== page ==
Perceived Post-restructuring Job Insecurity: The Impact of Employees’ Trust in one’s Employer and Perceived Employability
The aim of this study is to investigate whether trust in one’s employer and also perceived employability are able to reduce employees’ perceived post-restructuring job insecurity. Both, quantitative job insecurity (insecurity over the continuity of a job) and qualitative job insecurity (insecurity over the continuity of valued aspects of the job) are examined. Based on Lazarus’ theory of stress, we predict that employees’ trust in their employer, perceived levels of employability and the combination effect impacts employees’ perceived post-restructuring quantitative and qualitative job insecurity. Results taken from a sample of 377 employees working in Switzerland who survived restructuring mostly support these hypotheses. In general, employees with a high level of trust in their employer and high level of perceived employability show lower post-restructuring quantitative and qualitative job insecurity. Moreover, results suggest a potentially important role for the multiplicative effects of trust in one’s employer and perceived employability regarding the perception of qualitative job insecurity. Implications for both research and practice are discussed.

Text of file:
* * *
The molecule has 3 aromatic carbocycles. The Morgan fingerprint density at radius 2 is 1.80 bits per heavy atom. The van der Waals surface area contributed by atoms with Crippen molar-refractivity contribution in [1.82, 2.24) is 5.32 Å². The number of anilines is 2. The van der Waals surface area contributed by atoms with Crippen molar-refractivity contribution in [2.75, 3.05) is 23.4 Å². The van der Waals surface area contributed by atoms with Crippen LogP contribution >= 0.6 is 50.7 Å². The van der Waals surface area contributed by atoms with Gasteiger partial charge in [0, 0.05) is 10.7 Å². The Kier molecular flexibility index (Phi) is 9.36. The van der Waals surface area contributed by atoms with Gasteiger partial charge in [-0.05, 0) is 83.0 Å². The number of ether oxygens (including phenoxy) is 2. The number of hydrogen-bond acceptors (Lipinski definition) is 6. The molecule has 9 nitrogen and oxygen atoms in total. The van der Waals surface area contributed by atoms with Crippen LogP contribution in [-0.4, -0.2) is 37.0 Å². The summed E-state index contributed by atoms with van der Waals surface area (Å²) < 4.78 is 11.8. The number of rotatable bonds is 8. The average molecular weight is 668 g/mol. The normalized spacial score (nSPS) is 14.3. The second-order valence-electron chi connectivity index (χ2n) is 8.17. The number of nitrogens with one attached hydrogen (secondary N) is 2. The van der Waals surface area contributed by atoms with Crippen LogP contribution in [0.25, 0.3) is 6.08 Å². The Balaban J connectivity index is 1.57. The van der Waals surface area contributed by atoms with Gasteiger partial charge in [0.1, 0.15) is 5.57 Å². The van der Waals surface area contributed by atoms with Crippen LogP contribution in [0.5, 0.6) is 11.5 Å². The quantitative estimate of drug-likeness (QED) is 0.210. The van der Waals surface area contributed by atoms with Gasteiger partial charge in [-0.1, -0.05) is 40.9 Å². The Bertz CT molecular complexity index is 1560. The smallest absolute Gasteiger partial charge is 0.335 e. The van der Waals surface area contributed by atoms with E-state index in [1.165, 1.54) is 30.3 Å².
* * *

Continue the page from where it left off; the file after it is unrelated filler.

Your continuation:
Volume (Year): 26 (2012)
Issue (Month): 4 ()
|Contact details of provider:|| Web page: http://www.hampp-verlag.de/|
|Order Information:|| Postal: Rainer Hampp Verlag, Journals, Marktplatz 5, 86415 Mering, Germany|
Web: http://www.hampp-verlag.de/hampp_e-journals_ZfP.htm Email:
When requesting a correction, please mention this item's handle: RePEc:rai:zfpers:doi_10.1688/1862-0000_zfp_2012_04_arnold. See general information about how to correct material in RePEc.
For technical questions regarding this item, or to correct its authors, title, abstract, bibliographic or download information, contact: (Rainer Hampp)
If you have authored this item and are not yet registered with RePEc, we encourage you to do it here. This allows to link your profile to this item. It also allows you to accept potential citations to this item that we are uncertain about.
If references are entirely missing, you can add them using this form.
If the full references list an item that is present in RePEc, but the system did not link to it, you can help with this form.
If you know of missing items citing this one, you can help us creating those links by adding the relevant references in the same way as above, for each refering item. If you are a registered author of this item, you may also want to check the "citations" tab in your profile, as there may be some citations waiting for confirmation.
Please note that corrections may take a couple of weeks to filter through the various RePEc services.